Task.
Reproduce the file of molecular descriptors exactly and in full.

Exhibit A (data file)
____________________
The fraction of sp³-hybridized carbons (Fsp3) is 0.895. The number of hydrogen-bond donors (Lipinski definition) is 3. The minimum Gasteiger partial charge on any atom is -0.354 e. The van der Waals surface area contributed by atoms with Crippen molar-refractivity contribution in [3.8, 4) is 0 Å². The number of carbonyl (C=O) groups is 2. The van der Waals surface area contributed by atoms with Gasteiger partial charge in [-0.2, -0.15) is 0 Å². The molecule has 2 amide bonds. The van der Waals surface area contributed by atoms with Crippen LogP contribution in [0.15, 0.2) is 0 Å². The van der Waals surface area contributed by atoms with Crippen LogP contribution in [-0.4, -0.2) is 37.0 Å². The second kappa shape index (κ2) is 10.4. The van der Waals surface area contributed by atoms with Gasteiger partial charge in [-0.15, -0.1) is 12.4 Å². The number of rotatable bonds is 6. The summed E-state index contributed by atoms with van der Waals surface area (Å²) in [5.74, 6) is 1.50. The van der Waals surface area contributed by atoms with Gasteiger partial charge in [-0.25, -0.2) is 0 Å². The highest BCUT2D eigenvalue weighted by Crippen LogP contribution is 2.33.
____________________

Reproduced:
The fraction of sp³-hybridized carbons (Fsp3) is 0.895. The number of hydrogen-bond donors (Lipinski definition) is 3. The minimum Gasteiger partial charge on any atom is -0.354 e. The van der Waals surface area contributed by atoms with Crippen molar-refractivity contribution in [3.8, 4) is 0 Å². The number of carbonyl (C=O) groups is 2. The van der Waals surface area contributed by atoms with Gasteiger partial charge in [-0.2, -0.15) is 0 Å². The molecule has 2 amide bonds. The van der Waals surface area contributed by atoms with Crippen LogP contribution in [0.15, 0.2) is 0 Å². The van der Waals surface area contributed by atoms with Crippen LogP contribution in [-0.4, -0.2) is 37.0 Å². The second kappa shape index (κ2) is 10.4. The van der Waals surface area contributed by atoms with Gasteiger partial charge in [-0.15, -0.1) is 12.4 Å². The number of rotatable bonds is 6. The summed E-state index contributed by atoms with van der Waals surface area (Å²) in [5.74, 6) is 1.50. The van der Waals surface area contributed by atoms with Gasteiger partial charge in [-0.25, -0.2) is 0 Å². The highest BCUT2D eigenvalue weighted by Crippen LogP contribution is 2.33.